Moved by Lord Wills
2: After Clause 35, insert the following new Clause—
“Freedom of information
(1) In the Freedom of Information Act 2000, at the end of Part 1 of Schedule 1 (public authorities), insert—
“7 A local auditor of a local authority.”
(2) Five years after the coming into force of this section, the Secretary of State must commission and publish a review of the effectiveness of this section and of the costs to local auditors, private companies and local authorities arising from it.”
My Lords, I moved an identical amendment to this at both Committee and Report stages of the Bill. I will not rehearse again all the arguments I set out at both stages or the merits of greater transparency, which we discussed in the debate on the previous amendment, the advantages of tackling fraud, corruption, incompetence and inefficiency, or the principled arguments in favour of citizens having the right to know about the services provided for them to the maximum extent possible and of taxpayers knowing as much as possible about the services for which they pay. However, I stress again that this amendment sets out not to promote an increase in transparency so much as to tackle a decrease in transparency which is brought about by the new arrangements under the Bill.
As I said on Report, the Audit Commission, which is being replaced by the provisions of the Bill, was covered by the Freedom of Information Act. My understanding is that in addition to information that it held for its own purposes, which of course was covered by that Act, other information held by auditors would also have been regarded as being held by the commission in certain circumstances, and therefore would also be covered by the Freedom of Information Act—for example, when the Audit Commission was investigating a complaint against a specified auditor, when it was conducting a quality control assessment of an auditor’s work or when it had required an auditor to provide information for the discharge of wider commission functions such as making judgments on local authorities’ use of resources. In such circumstances, such information would have been deemed to be held by the Audit Commission, and therefore would be subject to the Freedom of Information Act. These are important categories of information that cover significant areas of public interest and concern. Yet, as far as I can see, no public authority as defined in the Freedom of Information Act has inherited those responsibilities from the Audit Commission under this Bill. Therefore, under this new regime, such information will no longer be covered by the Freedom of Information Act. I think that it should be.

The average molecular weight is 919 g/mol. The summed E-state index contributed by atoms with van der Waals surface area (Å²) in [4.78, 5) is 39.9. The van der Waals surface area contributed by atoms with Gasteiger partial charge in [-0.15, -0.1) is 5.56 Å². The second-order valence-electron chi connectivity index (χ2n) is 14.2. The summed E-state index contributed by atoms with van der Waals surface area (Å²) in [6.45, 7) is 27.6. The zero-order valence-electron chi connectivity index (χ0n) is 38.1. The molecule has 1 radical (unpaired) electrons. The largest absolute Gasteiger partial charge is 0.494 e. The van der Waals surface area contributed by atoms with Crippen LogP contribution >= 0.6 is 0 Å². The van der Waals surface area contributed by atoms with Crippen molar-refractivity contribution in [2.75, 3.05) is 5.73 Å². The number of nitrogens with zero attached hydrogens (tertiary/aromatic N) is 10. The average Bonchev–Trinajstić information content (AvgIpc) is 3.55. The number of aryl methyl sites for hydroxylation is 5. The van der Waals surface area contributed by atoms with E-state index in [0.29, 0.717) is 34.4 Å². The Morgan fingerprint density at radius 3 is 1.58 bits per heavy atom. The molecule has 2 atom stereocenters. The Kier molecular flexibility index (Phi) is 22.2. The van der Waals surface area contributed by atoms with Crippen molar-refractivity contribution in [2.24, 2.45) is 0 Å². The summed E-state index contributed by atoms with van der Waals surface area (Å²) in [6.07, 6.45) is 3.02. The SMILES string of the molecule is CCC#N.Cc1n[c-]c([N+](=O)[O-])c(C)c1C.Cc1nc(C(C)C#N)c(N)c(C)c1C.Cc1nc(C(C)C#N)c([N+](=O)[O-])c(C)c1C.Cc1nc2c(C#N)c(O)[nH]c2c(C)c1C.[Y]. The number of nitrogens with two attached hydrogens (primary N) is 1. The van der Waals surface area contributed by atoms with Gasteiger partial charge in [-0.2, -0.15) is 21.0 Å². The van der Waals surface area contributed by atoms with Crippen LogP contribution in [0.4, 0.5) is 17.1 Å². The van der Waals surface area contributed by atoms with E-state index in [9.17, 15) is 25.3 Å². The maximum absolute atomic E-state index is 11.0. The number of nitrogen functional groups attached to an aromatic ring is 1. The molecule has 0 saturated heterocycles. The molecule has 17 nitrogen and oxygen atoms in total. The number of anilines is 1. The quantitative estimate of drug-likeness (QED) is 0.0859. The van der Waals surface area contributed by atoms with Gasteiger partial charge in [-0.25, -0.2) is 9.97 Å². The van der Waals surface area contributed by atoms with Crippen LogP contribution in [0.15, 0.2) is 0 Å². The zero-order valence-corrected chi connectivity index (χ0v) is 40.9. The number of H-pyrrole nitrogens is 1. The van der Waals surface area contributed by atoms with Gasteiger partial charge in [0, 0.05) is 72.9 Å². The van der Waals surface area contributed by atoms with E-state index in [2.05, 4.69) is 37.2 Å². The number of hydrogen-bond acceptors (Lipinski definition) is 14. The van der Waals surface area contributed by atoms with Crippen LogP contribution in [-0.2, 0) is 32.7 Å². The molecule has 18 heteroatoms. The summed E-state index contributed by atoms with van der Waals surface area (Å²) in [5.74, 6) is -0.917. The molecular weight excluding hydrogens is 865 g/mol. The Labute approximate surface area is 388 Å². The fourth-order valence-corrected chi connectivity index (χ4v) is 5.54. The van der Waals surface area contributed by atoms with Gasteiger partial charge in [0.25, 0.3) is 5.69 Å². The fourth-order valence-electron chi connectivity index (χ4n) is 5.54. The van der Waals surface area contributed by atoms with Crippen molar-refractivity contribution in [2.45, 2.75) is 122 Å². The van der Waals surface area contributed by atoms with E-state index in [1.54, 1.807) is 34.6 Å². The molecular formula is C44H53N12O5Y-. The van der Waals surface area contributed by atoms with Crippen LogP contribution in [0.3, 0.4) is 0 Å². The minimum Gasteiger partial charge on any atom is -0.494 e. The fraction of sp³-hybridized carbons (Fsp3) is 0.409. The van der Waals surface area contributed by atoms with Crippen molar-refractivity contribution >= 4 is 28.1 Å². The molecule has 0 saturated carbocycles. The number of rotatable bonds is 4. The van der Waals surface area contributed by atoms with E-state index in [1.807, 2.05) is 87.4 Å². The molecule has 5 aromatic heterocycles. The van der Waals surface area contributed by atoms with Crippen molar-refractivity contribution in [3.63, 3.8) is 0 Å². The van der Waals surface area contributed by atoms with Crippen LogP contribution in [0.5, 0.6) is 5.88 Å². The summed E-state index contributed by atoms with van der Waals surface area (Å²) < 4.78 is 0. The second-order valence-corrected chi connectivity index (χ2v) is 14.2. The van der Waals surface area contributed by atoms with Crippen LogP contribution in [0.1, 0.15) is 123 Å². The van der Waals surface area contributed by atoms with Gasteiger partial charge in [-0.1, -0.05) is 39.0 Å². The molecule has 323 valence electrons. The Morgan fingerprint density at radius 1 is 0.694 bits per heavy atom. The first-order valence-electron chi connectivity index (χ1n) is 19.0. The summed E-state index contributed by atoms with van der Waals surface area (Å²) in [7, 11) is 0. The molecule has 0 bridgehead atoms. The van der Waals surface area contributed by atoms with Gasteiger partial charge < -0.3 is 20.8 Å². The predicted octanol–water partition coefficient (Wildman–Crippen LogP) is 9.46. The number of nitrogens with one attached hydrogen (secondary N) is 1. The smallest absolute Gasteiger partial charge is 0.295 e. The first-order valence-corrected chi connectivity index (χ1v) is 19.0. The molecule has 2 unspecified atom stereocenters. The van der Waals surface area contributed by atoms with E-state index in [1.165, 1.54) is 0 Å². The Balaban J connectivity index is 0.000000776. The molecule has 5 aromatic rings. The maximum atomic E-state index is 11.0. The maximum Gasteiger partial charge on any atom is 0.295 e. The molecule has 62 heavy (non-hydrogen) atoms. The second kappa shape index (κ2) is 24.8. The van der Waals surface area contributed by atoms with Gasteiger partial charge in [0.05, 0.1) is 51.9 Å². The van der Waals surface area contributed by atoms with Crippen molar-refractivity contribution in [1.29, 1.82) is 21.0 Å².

This restriction of transparency damages the public interest and the amendment seeks to prevent that happening. At previous stages, this amendment received support from all sides of the House and has the support of the Local Government Association. Only the Government have stood out against it. In the light of our previous discussions on this issue and the previous debate today, I hope that they will now change their minds. I beg to move.